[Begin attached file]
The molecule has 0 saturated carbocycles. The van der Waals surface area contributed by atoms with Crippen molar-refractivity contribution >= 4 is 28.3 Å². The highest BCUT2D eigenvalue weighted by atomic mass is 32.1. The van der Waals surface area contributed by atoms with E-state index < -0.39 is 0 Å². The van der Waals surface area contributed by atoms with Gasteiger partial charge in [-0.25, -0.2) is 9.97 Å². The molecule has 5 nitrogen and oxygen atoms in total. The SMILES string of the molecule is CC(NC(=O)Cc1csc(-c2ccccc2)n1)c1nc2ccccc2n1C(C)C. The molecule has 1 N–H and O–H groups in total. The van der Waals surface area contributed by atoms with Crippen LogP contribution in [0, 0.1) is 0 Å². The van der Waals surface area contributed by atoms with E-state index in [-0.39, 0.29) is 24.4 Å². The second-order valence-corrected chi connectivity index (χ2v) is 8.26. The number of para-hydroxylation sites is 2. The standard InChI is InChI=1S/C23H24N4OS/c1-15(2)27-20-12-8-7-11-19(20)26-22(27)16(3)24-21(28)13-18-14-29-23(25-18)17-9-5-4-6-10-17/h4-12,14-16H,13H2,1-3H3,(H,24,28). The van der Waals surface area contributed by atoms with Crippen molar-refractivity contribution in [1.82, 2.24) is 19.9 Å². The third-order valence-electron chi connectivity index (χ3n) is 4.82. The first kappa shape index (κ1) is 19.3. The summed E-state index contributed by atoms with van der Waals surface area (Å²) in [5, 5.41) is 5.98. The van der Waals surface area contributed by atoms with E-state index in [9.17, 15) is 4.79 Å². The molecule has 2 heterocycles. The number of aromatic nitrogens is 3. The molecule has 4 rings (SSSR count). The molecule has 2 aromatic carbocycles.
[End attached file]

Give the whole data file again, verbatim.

The molecule has 0 saturated carbocycles. The van der Waals surface area contributed by atoms with Crippen molar-refractivity contribution >= 4 is 28.3 Å². The highest BCUT2D eigenvalue weighted by atomic mass is 32.1. The van der Waals surface area contributed by atoms with E-state index < -0.39 is 0 Å². The van der Waals surface area contributed by atoms with Gasteiger partial charge in [-0.25, -0.2) is 9.97 Å². The molecule has 5 nitrogen and oxygen atoms in total. The SMILES string of the molecule is CC(NC(=O)Cc1csc(-c2ccccc2)n1)c1nc2ccccc2n1C(C)C. The molecule has 1 N–H and O–H groups in total. The van der Waals surface area contributed by atoms with Crippen LogP contribution in [0, 0.1) is 0 Å². The van der Waals surface area contributed by atoms with E-state index in [-0.39, 0.29) is 24.4 Å². The second-order valence-corrected chi connectivity index (χ2v) is 8.26. The number of para-hydroxylation sites is 2. The standard InChI is InChI=1S/C23H24N4OS/c1-15(2)27-20-12-8-7-11-19(20)26-22(27)16(3)24-21(28)13-18-14-29-23(25-18)17-9-5-4-6-10-17/h4-12,14-16H,13H2,1-3H3,(H,24,28). The van der Waals surface area contributed by atoms with Crippen molar-refractivity contribution in [1.82, 2.24) is 19.9 Å². The third-order valence-electron chi connectivity index (χ3n) is 4.82. The first kappa shape index (κ1) is 19.3. The summed E-state index contributed by atoms with van der Waals surface area (Å²) in [5, 5.41) is 5.98. The van der Waals surface area contributed by atoms with E-state index in [9.17, 15) is 4.79 Å². The molecule has 2 heterocycles. The number of aromatic nitrogens is 3. The molecule has 4 rings (SSSR count). The molecule has 2 aromatic carbocycles.